Courts ruled to grant an appeal to a long-serving lawyer from Prince Albert in a case that’s stretched on for years.
Peter V. Abrametz was found guilty of professional misconduct after being found to have arranged high-interest loans with vulnerable clients by the Law Society of Saskatchewan in a case that started with an audit investigation back in 2012.
In a decision published by the law society February 2019, he was disbarred until next January.
Abrametz argued the process took too long to conclude. The law society argued the delays were not unacceptable or inordinate due to their complex investigation into the matter.
The Court of Appeal judges agreed with Abrametz.
Court of Appeal judges said they decided the clock on the case “started ticking” on December 4, 2012, the date the law society had to take action against Abrametz.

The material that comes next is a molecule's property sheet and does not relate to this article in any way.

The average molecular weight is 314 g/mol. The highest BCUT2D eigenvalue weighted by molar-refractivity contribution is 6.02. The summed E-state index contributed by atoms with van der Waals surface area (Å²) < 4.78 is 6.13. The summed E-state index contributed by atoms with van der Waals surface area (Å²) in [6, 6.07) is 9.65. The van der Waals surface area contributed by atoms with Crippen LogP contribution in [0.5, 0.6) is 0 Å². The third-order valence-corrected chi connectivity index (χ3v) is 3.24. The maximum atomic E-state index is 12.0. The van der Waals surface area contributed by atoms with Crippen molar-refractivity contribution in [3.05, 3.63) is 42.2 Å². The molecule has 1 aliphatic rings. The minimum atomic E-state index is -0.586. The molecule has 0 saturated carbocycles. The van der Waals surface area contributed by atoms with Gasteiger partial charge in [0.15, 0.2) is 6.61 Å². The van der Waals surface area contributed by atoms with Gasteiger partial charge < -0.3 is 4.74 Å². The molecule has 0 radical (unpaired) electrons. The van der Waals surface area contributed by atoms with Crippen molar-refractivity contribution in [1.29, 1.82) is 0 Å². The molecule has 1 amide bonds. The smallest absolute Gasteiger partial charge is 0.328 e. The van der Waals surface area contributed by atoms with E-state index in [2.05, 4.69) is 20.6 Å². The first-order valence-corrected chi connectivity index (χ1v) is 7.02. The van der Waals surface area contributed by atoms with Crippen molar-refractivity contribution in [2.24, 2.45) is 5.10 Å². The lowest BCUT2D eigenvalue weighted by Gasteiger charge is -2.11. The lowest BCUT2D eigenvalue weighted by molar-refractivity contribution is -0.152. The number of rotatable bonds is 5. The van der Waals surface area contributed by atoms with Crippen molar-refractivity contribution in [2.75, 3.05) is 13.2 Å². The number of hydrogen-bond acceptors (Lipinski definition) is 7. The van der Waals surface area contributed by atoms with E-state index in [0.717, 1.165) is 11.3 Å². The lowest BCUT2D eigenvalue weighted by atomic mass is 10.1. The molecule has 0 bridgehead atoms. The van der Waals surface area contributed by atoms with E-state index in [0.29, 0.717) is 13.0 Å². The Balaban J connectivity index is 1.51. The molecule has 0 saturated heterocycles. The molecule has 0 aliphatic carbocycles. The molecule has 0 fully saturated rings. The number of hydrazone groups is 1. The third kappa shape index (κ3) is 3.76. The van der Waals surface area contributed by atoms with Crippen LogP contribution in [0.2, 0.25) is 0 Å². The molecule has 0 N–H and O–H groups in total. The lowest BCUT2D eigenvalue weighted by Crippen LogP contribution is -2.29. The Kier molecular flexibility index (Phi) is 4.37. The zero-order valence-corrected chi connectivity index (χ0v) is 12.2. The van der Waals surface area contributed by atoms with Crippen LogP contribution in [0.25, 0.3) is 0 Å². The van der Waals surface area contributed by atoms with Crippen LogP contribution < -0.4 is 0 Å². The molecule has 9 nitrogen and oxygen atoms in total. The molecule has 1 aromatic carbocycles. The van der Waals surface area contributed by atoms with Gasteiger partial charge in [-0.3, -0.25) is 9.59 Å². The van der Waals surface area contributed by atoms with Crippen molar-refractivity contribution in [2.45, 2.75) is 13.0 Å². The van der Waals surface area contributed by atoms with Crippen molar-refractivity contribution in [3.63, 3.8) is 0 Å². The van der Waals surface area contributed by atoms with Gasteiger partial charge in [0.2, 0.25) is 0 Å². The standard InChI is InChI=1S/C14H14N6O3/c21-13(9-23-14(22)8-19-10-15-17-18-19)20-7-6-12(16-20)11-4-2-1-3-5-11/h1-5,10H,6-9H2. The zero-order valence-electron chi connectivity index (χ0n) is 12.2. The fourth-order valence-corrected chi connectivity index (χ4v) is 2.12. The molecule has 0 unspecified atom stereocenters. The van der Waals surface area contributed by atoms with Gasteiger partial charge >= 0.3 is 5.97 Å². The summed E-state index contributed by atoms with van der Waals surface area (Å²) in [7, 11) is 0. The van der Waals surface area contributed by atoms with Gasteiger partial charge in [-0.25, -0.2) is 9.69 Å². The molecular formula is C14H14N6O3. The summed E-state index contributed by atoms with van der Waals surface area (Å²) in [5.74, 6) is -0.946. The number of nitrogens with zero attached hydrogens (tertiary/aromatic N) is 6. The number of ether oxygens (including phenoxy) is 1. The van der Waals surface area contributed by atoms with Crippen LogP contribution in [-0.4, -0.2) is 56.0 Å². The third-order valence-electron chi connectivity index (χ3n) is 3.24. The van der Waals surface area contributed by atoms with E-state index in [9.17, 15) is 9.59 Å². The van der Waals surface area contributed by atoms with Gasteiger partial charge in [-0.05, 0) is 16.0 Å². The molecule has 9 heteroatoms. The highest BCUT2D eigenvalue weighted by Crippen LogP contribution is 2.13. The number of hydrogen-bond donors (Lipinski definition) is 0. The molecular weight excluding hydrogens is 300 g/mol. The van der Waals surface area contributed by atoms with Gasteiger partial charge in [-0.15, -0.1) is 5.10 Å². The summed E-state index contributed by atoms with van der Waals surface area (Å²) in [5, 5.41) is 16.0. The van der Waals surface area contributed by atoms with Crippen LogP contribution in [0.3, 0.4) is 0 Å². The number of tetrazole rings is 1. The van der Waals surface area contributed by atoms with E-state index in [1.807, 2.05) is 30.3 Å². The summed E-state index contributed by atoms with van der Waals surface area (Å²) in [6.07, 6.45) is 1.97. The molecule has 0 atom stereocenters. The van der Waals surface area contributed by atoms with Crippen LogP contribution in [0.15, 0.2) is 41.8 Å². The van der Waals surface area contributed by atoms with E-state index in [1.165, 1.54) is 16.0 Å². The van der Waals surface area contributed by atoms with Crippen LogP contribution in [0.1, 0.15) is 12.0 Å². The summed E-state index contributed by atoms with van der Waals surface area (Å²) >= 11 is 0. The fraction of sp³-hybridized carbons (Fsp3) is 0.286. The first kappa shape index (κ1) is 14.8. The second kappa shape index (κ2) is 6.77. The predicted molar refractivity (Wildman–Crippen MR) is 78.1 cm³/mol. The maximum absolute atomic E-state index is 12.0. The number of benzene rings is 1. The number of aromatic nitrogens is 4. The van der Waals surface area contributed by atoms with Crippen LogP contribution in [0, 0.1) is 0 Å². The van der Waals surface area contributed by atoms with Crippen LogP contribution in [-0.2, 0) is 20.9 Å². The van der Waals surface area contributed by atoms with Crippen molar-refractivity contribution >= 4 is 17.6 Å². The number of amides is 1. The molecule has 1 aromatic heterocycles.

The judges decided to “stop the clock” on May 17, 2017, when the hearings began and from that point forward, there were no undue delays.
“Of the 53-month period under consideration, only 18 months were inherent to the process, and only 2 ½ months were attributable to Mr. Abrametz,” the court of appeal decision said.
“The remainder, totaling 32 ½ months, was undue delay.”
The findings of the law society’s report, which stated Abrametz charging clients 30 per cent interest on loans was neither fair nor reasonable, was also discussed in the Court of Appeal.
Semantics were argued in court around whether what Abrametz was doing in arranging loans or “advances” with clients and whether that constituted a business relationship — a violation of the code of professional conduct — but the judges sided with the law society on that front.
The court of appeal decision said the proceedings against Abrametz were to be stayed, while the disbarment penalty and legal costs are to be set aside.
The court of appeal decision said the findings of professional misconduct against Abrametz stand.